A semi-structured interviewer based questionnaire was used to obtain research-relevant information (appendix i). The first segment covered information relating to the biodata of the subjects including occupation and formal educational status. The interview was conducted by the authors after the scheduled clinic consultation and informed consent was sought for and given by the subject in a language that patient understood (Igbo or English language-appendix i). On the average, 7 minutes was taken to interview a subject. Failure to obtain consent and difficulty in understanding the research questions were basis for exclusion from the study.
The data obtained was cleaned prior to analysis with SPSS 25.0 (SPSS Inc., Chicago, IL, USA). The association between discrete variables was tested using the Chi square test and a p<0.05 was considered statistically significant.
A total of two hundred and twenty (220) consenting subjects were interviewed but only two hundred and six (206) respondents were suitable for analysis after data cleaning. Females were one hundred and thirtyfour (134) while males were seventy-two (72), representing a male to female ratio of 1:1.8. The ages of the subjects ranged from 18 to 94 years with a modal age of 51 to 61years, comprising 21.8% (n=45) of our cohort. Civil servants were the largest occupation group (n=62), followed closely by traders (n=54). About forty-one percent of our respondents had tertiary level (n=80) while only about seven percent (n=15) had no form of formal education. The aforementioned biometrics is summarized in the table 1.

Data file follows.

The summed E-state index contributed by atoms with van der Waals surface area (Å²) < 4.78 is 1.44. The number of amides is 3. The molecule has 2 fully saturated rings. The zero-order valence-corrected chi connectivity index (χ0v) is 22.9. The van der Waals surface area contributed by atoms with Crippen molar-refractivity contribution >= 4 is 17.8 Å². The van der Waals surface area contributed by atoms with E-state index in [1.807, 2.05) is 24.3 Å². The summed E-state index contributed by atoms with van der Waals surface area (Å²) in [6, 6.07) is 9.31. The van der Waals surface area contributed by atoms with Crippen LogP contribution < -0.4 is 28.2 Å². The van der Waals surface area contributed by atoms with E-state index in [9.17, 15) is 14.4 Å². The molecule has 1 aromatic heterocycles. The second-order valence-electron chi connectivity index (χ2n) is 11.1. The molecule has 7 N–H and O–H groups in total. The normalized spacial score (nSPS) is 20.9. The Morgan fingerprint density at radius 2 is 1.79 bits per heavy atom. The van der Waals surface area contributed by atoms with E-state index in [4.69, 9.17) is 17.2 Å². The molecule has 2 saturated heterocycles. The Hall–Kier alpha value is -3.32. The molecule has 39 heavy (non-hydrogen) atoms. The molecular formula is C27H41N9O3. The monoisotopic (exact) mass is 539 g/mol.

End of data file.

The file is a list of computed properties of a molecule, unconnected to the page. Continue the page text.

A total of one hundred and thirty nine subjects representing 67.5% had worn glasses at a point while the remaining 32.5% have never worn glasses (fig 1)
Eight subjects from which 5 were females, admitted to refusing use of spectacle despite a prescription from a doctor. Their ages were 38,47,52,60,61,64,67 and 68 years. Only one of those who refused spectacle prescription has no formal education, 4 subjects has primary education, 2 secondary education and 1 tertiary education. The commonest reason for the refusal was inconvenience with using spectacles (table 2).
In the spectacle wearing group, 73.4% had cause to change their glasses at least once (fig 2). The commonest reason for change is damage to the frame and or the lens (40.1%). Other reasons cited are shown in table 3.
Eighty four subjects representing 40.8% of the cohort knew why they were offered glasses. Seventy four subjects (36.4%) said they were not informed by the doctor the reason for the prescription while the remaining forty seven respondents (22.3%) have forgotten why a spectacle prescription was given to them (table 4).
Opinion on the therapeutic uses of prescription glasses was sought. Apart from treating errors of refraction, about 15% of our subjects believed that spectacles can treat all eye conditions including cataract and glaucoma. Cross tabulation for sex, occupation and educational status were statistically significant. This is shown in table 5.
*=There was a statistically significant association among the assessed demographic groups. The strongest variable was subject’s educational background (p=0.015)